Friday, April 12, 2013


     Mary Godwin Wollstonecraft, eighteen years old in 1815, spent a frigid, summer when she and her lover and husband to be—Percy Bysshe Shelley paid a visit to Lord Byron at his Villa by Lake Geneva in Switzerland. The rain and gloom cancelled a summer filled with the pleasures of the outdoors and the trio stayed inside the Villa Diodati consoling themselves with warmth and conversation. One of the subjects discussed was the achievability of returning a cadaver or accumulated sections of the body to life. The trio read ghost stories and at Byron’s suggestion each would write an unnatural narrative.
     Mary Shelley created Frankenstein after she had a dream that aroused sensations of fear and horror. In the nightmare, she watched as a “student kneeled beside a thing he had put together...a man stretched out, and then, on the working of some powerful engine, show signs of life...” The short story Mary Shelley began grew into a novel where Victor Frankenstein is passionate about science and believes he can channel the power of lightning. He develops a course of action that will return the dead to life and plans on the creation of a beautiful creature, instead thing that emerges is—in his eyes—a monster and Frankenstein rejects his own creation.
     We craft our own individuals when we write—taking physical characteristics and eccentricities from strangers, relatives and friends, we use parts of stories never finished but overheard in restaurants and plot their endings. We borrow a pithy line that made us laugh while eavesdropping during a dull subway ride—and combine them all into characters that we hope will live and breathe in the pages of our stories and novels. Sometimes our characters rebel and add a twist to our plot. The beautiful heroine has a fatal flaw; the villain has undiscovered good in him waiting to be discovered. When we pick up our pen or sit down at our computer we use our gifts as writers to animate and bring our characters to life just as Victor Frankenstein through the writing of Mary Godwin Wollstonecraft Shelley used electrical power to bring his creature to a life that is remembered generation after generation.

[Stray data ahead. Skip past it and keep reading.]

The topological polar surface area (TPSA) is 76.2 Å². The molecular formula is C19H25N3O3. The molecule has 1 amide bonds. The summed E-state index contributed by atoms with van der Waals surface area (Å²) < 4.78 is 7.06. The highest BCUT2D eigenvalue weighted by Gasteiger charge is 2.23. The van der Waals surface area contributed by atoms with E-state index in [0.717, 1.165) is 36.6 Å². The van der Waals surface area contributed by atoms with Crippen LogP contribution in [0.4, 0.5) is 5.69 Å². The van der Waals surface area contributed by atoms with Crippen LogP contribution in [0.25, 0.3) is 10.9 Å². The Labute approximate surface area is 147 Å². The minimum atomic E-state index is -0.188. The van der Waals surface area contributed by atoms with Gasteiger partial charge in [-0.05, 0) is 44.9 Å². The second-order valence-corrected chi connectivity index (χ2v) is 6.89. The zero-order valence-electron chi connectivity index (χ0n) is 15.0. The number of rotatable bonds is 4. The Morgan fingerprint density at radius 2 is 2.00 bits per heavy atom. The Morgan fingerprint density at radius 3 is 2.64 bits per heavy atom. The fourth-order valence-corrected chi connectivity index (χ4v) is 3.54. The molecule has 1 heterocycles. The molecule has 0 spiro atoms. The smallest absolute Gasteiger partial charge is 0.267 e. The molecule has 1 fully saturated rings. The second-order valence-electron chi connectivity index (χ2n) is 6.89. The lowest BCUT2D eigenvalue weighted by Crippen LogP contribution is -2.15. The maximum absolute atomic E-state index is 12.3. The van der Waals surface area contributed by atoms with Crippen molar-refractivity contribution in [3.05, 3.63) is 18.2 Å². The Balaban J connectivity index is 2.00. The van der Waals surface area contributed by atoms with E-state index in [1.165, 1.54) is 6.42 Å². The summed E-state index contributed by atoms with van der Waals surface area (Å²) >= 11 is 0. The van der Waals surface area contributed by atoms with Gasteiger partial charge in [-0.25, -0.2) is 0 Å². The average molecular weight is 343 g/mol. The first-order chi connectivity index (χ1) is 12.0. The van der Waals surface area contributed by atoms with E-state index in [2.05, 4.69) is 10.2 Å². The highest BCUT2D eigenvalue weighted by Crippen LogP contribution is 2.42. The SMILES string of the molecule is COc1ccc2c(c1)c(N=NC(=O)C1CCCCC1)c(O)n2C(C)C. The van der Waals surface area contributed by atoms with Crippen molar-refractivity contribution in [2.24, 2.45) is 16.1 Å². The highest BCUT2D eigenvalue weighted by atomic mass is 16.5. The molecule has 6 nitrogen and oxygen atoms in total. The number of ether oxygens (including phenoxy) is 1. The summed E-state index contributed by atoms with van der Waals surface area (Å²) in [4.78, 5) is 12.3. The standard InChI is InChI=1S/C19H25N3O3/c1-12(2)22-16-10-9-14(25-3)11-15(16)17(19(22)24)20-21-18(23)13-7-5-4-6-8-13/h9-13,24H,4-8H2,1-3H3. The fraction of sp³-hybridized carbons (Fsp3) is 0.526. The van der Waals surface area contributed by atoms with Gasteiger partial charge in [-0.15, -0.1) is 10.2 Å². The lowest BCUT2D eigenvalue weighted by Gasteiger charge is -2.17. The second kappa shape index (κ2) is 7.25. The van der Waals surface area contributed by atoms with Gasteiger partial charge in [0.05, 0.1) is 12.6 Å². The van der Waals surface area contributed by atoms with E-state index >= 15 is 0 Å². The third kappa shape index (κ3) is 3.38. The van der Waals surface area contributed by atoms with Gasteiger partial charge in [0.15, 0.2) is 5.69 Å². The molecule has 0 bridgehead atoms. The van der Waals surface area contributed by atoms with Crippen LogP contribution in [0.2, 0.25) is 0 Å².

Download hot ebooks from Carina Press Audiobooks at!

No comments:

Post a Comment